Shareholder litigation following allegations of sexual misconduct have become more frequent in the #metoo era signaling an emerging risk to the c-suite. These claims can arrive in the form of securities lawsuits (alleging the company/directors blatantly misled investors), or derivative claims (alleging the directors/officers breached their fiduciary duty to the corporation by ignoring/concealing known misconduct). CBS, Guess, Wynn Resorts, National Beverage, Papa Johns and Signet Jewelers are just a few companies that saw their shares fall (in some cases) as much as 20%, following sexual harassment allegations. It’s also raising the question of when public companies should be making disclosures related to sexual misconduct. For those interested in the legal theories behind these claims, D&O Diary has a published a nice piece here.
In order for both public and private companies to ensure their D&O policies will most effectively respond to resulting shareholder claims (as well as potential bankruptcy claims) following allegations of sexual misconduct, policyholders should pay careful attention to 2 main exclusions. The most problematic exclusion is the “employment acts” exclusion which precludes coverage for claims related to “employment wrongful acts” such as harassment and discrimination. The second exclusion is the “bodily injury” exclusion which precludes coverage for claims alleging injuries including emotional distress, invasion of privacy, libel, slander and mental anguish (among others). When addressing both of these exclusions there are a few steps insureds can take:
- Narrow The Definitions: When it comes to defining any “employment related acts”, insureds should seek language that specifies intent. An exclusion that precludes coverage for any claims arising from “any employment wrongful act” has a broader reach than one that precludes coverage for any “employment wrongful act committed by an insured with the intent to cause harm”.
- Narrow The Preamble: When applying exclusions many insurers contain very broad lead-in language, precluding coverage “for, based upon, arising from, or in any way directly or indirectly related to” the specified exclusion at hand. Any shareholder lawsuits following allegations of sexual misconduct will obviously be determined to have arisen from (or related to) the initial allegation of sexual harassment, which is why these broad preambles should be avoided when possible. Insureds should negotiate a more narrow lead-in to these exclusions – one that simply precludes coverage “For” employment related or bodily injury claims as opposed to language that precludes coverage “based upon, arising from, or related to” such claims.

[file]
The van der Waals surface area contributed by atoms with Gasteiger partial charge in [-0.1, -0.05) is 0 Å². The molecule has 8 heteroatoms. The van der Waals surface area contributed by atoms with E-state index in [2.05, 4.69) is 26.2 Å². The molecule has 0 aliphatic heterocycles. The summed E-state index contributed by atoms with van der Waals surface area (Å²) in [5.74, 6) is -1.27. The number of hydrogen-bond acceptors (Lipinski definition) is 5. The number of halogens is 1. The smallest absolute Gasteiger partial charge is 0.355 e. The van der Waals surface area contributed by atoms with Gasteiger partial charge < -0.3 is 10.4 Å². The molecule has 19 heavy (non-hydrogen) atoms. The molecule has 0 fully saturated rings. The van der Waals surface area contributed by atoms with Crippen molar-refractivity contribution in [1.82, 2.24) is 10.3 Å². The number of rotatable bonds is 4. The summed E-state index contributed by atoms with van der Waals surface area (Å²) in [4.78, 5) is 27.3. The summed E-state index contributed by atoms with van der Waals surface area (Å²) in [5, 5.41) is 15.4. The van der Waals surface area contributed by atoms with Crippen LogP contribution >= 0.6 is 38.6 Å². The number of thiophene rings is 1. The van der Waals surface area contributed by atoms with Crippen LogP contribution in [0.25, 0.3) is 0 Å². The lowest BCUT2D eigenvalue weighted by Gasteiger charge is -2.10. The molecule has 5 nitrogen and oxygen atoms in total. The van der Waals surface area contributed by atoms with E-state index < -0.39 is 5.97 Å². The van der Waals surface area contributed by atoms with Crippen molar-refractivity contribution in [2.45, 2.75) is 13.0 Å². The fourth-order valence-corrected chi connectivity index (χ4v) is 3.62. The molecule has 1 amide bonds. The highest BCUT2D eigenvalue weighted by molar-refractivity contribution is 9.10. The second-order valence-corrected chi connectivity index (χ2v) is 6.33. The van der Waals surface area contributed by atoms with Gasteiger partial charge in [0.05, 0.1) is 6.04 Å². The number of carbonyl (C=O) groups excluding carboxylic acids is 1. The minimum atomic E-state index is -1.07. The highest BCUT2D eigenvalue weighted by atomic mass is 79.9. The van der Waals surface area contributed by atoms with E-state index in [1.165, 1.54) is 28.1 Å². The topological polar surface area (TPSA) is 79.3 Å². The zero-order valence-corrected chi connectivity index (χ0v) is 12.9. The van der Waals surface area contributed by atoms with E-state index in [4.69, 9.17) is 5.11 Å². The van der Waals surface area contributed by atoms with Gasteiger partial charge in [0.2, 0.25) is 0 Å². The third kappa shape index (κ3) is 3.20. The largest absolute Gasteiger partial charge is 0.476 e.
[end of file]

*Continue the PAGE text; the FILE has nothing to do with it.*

- Limit Their Applicability: In order to preserve coverage for any claims asserted against individual directors, it’s important to ensure both of these exclusion are limited only to the entity liability insuring agreement (Side-C). In situations where insurers are unwilling to restrict these exclusions solely to claims against the entity, policyholders should, at the absolute minimum, ensure coverage has been carved back for non-indemnifiable claims (Side-A). This will ensure coverage is available to the directors and officers in the event of any follow on derivative claims. When insurers are unwilling to carve back Side-A coverage, insureds should explore the option of purchasing a separate Side-A DIC policy which contains less exclusions and provides drop down coverage in order to fill the gaps of the underlying policy.
- Negotiate Carvebacks: Limiting these exclusions to apply solely to claims against the entity may be deemed a coverage enhancement, however it still leaves shareholder claims excluded. For this reason, in light of this emerging risk, policyholders should take it one step further and negotiate a carve back for any resulting “shareholder/securities claims”. For public companies, this would essentially mean carving back entity coverage (Side-C). Similarly, insureds can also attempt to carve back “defense costs” subject to a final adjudication in the underlying action. This would limit the exclusion to apply only to damages/settlements within definition of “loss”, and ensure the carrier will advance defense costs until the courts make a final determination of guilt.
While it may not be possible to obtain all of the above policy language recommendations, policyholders should of course work with their brokers to broaden the policy’s language as much as possible. In order to assist companies (and their counsels) with their D&O and EPLI policy assessments, we recently published an EPLI checklist which can be located (here), and a D&O Checklist available (here).